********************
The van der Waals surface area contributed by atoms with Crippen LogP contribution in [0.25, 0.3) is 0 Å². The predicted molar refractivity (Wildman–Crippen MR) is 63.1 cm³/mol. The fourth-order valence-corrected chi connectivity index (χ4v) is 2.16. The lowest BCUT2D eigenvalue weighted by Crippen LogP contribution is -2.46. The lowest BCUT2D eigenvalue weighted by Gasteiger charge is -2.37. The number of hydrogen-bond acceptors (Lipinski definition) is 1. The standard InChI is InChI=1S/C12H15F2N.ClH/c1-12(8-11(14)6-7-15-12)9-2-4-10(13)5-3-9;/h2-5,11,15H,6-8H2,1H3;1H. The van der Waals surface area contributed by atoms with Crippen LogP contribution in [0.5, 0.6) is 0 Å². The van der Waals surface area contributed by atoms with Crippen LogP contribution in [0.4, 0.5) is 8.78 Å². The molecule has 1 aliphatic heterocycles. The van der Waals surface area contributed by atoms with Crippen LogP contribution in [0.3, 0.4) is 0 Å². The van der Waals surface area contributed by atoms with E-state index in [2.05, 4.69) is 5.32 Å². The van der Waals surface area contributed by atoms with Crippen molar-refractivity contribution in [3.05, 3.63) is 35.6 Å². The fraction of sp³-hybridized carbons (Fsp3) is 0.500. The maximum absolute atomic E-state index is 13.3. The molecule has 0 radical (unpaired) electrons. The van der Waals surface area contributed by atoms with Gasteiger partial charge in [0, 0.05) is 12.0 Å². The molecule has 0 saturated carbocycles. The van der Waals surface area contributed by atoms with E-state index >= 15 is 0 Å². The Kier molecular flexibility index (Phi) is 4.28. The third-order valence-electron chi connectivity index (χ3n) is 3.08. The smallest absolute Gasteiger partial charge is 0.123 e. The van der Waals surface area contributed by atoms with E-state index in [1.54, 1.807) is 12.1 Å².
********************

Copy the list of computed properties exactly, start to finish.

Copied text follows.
The van der Waals surface area contributed by atoms with Crippen LogP contribution in [0.25, 0.3) is 0 Å². The predicted molar refractivity (Wildman–Crippen MR) is 63.1 cm³/mol. The fourth-order valence-corrected chi connectivity index (χ4v) is 2.16. The lowest BCUT2D eigenvalue weighted by Crippen LogP contribution is -2.46. The lowest BCUT2D eigenvalue weighted by Gasteiger charge is -2.37. The number of hydrogen-bond acceptors (Lipinski definition) is 1. The standard InChI is InChI=1S/C12H15F2N.ClH/c1-12(8-11(14)6-7-15-12)9-2-4-10(13)5-3-9;/h2-5,11,15H,6-8H2,1H3;1H. The van der Waals surface area contributed by atoms with Crippen LogP contribution in [0.5, 0.6) is 0 Å². The van der Waals surface area contributed by atoms with Crippen LogP contribution in [0.4, 0.5) is 8.78 Å². The molecule has 1 aliphatic heterocycles. The van der Waals surface area contributed by atoms with Crippen LogP contribution in [0.3, 0.4) is 0 Å². The van der Waals surface area contributed by atoms with E-state index in [2.05, 4.69) is 5.32 Å². The van der Waals surface area contributed by atoms with Crippen molar-refractivity contribution in [3.05, 3.63) is 35.6 Å². The fraction of sp³-hybridized carbons (Fsp3) is 0.500. The maximum absolute atomic E-state index is 13.3. The molecule has 0 radical (unpaired) electrons. The van der Waals surface area contributed by atoms with Gasteiger partial charge in [0, 0.05) is 12.0 Å². The molecule has 0 saturated carbocycles. The van der Waals surface area contributed by atoms with E-state index >= 15 is 0 Å². The Kier molecular flexibility index (Phi) is 4.28. The third-order valence-electron chi connectivity index (χ3n) is 3.08. The smallest absolute Gasteiger partial charge is 0.123 e. The van der Waals surface area contributed by atoms with E-state index in [1.54, 1.807) is 12.1 Å².